Wang Qiang returns the ball during a match of CTA (China Tennis Association) Tour between Wang Qiang and Zou Xinyi in Anning, southwest China's Yunnan province, Aug 4, 2020. (Photo: Xinhua)
Tennis legend Li Na has hailed the timely arrival of a new domestic tour amid the coronavirus-enforced shutdown of international circuits in China.
The Chinese Tennis Association Tour debuted in Anning, Yunnan province, on Saturday, providing some much-needed competitive action for the country's pros following the cancelation of WTA and ATP events for the remainder of the year in China due to the country's ongoing in-bound travel restrictions to curb imported virus cases.
"The CTA Tour provides a platform for professional players to maintain their competitive form during the season break caused by the pandemic," Li, a two-time Grand Slam champion, told media as the circuit's ambassador in Anning on Monday.
"Without playing week in and week out on the pro tours for a long time, players need to be tested on court to get their touch and rhythm back. This is providing exactly what they need to get their game back.
"Meanwhile, an event like this builds a ladder for some youngsters to climb the domestic ranks, helping to prepare them for the transition to turn pro in the future."
With the COVID-19 crisis continuing to worsen overseas, the General Administration of Sport of China issued guidelines on the limited resumption of sports competitions in early July. The GASC urged organizers to avoid hosting international events, unless they are mandatory.
That missive prompted the men's Association of Tennis Professionals and Women's Tennis Association to cancel all the remaining 11 international tournaments on the Chinese mainland, including the ATP's top-tier Rolex Shanghai Masters and the WTA Finals in Shenzhen, through the end of the year.
With competition running safely and smoothly on the clay courts in Anning, a small city near Yunnan's capital Kunming, the CTA Tour has been warmly welcomed by players keen to get back in the swing of tournament match play.
"I was really nervous out there on the court having not competed seriously for about five months," China's top women's ace Wang Qiang (No 29) said after her straight-sets, first-round win over qualifier Xie Fuman on Sunday.
"It's really helpful to be able to step on the court again and play some quality matches. Even if we can't play on the pro tours internationally this year, it's good for us to prepare for next season," added the 28-year-old Tianjin native.
Citing fears over the ravaging COVID-19 situation in the United States, Wang last week withdrew from this year's US Open (Aug 31-Sept 13) and the Grand Slam's main warm-up event, the Western&Southern Open (Aug 20-28), leaving room in her schedule for more CTA Tour events in the fall.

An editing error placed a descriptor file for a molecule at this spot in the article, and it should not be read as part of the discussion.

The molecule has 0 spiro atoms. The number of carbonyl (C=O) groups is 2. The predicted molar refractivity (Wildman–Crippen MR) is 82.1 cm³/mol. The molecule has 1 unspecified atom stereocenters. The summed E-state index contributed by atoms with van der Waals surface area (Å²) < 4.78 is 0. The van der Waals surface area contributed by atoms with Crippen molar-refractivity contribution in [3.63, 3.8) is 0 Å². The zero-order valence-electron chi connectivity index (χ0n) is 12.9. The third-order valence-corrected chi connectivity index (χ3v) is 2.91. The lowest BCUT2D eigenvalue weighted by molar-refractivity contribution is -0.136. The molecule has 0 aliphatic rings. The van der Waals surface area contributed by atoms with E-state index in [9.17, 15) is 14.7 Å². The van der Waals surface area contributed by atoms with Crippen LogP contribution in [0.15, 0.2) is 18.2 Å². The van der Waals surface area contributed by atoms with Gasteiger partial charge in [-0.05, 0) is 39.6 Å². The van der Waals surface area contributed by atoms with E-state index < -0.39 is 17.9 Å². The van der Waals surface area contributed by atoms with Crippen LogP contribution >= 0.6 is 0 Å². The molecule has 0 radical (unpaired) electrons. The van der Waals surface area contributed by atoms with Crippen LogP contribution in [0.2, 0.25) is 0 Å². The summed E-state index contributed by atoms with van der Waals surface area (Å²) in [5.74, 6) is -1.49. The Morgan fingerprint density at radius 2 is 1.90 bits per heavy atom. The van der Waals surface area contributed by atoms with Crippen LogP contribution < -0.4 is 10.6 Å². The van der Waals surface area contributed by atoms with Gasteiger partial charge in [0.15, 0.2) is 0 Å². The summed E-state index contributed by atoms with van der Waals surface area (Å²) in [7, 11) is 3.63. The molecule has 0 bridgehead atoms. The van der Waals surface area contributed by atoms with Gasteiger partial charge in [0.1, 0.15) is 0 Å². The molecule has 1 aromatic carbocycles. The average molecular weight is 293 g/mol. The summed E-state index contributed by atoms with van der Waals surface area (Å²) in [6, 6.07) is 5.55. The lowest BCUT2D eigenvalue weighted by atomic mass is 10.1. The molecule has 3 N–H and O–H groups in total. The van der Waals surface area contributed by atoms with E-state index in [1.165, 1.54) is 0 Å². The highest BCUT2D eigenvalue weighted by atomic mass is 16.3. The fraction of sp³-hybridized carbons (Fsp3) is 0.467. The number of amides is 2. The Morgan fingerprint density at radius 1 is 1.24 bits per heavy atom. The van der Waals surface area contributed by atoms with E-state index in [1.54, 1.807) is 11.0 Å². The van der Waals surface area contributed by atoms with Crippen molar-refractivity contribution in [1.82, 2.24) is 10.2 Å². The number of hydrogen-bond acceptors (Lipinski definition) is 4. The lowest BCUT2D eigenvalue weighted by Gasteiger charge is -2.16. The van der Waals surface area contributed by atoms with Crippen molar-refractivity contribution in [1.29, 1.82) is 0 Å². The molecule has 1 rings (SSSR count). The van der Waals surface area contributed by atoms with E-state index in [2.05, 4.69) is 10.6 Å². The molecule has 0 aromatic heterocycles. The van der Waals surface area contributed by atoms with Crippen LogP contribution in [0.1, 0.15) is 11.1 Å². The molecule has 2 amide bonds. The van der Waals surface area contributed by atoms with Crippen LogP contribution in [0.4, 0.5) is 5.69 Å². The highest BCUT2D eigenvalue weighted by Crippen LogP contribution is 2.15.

Featuring all the country's top men's and women's players from the ATP and WTA ranks, the eight-day Anning leg of the CTA Tour kicked off its 64-player men's and 32-place women's singles main-draw events on Sunday with a total prize pool of 800,000 yuan (around $11,500) up for grabs.
The CTA Tour consists of four tiers of competitions, beginning with the 200-class up to the 1000-class, which includes the Anning leg.
It's hoped the circuit will provide a ladder for lower-ranked players or even amateurs to progress through the domestic ranks.
Due to COVID-19 concerns, all matches in Anning are being played behind closed doors, with players, coaches and operational staff required to take nucleic acid tests before their arrival at the venue and confined to a sealed-off area, according to organizers.
Although it cannot compare to the ATP, the quality of play on the CTA circuit is more than enough to shake off the rust, said China's men's No 1, Zhang Zhizhen.
"As my first official match after the long break, it was pretty intense. It was a good tune-up for me physically and mentally to get my feel back on court," said the 140th-ranked Zhang after beating teenager Li Hanwen, 2-1, in the first round.
With the domestic coronavirus outbreak under control in China, organizers of the CTA Tour have been negotiating with multiple cities to expand the top-tier 1000 and second-level 800 events over the next two months before opening the lower levels to amateurs across the country.